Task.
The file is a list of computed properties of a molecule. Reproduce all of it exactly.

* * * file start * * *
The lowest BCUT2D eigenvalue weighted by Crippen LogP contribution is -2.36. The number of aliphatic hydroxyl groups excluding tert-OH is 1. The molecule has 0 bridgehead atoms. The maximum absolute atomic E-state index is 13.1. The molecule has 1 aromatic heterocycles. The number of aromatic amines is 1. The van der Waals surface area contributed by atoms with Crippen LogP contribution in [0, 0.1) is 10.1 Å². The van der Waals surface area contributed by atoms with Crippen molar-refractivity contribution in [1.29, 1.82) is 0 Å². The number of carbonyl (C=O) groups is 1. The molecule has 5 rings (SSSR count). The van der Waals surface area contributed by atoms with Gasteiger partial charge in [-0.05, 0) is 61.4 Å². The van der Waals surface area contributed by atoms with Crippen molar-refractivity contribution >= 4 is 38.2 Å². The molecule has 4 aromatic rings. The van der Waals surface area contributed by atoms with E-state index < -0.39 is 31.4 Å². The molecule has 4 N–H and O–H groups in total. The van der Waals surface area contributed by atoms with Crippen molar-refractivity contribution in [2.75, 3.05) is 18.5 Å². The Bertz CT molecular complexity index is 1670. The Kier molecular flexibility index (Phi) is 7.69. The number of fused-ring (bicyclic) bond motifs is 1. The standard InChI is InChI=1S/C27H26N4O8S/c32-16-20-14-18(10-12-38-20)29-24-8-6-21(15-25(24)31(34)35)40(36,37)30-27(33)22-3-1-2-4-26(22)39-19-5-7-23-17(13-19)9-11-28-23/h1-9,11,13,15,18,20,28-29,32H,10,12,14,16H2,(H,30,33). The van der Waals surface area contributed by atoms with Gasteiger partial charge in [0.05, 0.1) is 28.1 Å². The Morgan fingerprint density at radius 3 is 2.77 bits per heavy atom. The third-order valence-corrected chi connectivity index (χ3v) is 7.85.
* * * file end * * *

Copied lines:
The lowest BCUT2D eigenvalue weighted by Crippen LogP contribution is -2.36. The number of aliphatic hydroxyl groups excluding tert-OH is 1. The molecule has 0 bridgehead atoms. The maximum absolute atomic E-state index is 13.1. The molecule has 1 aromatic heterocycles. The number of aromatic amines is 1. The van der Waals surface area contributed by atoms with Crippen LogP contribution in [0, 0.1) is 10.1 Å². The van der Waals surface area contributed by atoms with Crippen molar-refractivity contribution in [1.29, 1.82) is 0 Å². The number of carbonyl (C=O) groups is 1. The molecule has 5 rings (SSSR count). The van der Waals surface area contributed by atoms with Gasteiger partial charge in [-0.05, 0) is 61.4 Å². The van der Waals surface area contributed by atoms with Crippen molar-refractivity contribution >= 4 is 38.2 Å². The molecule has 4 aromatic rings. The van der Waals surface area contributed by atoms with E-state index < -0.39 is 31.4 Å². The molecule has 4 N–H and O–H groups in total. The van der Waals surface area contributed by atoms with Crippen molar-refractivity contribution in [2.75, 3.05) is 18.5 Å². The Bertz CT molecular complexity index is 1670. The Kier molecular flexibility index (Phi) is 7.69. The number of fused-ring (bicyclic) bond motifs is 1. The standard InChI is InChI=1S/C27H26N4O8S/c32-16-20-14-18(10-12-38-20)29-24-8-6-21(15-25(24)31(34)35)40(36,37)30-27(33)22-3-1-2-4-26(22)39-19-5-7-23-17(13-19)9-11-28-23/h1-9,11,13,15,18,20,28-29,32H,10,12,14,16H2,(H,30,33). The van der Waals surface area contributed by atoms with Gasteiger partial charge in [0.05, 0.1) is 28.1 Å². The Morgan fingerprint density at radius 3 is 2.77 bits per heavy atom. The third-order valence-corrected chi connectivity index (χ3v) is 7.85.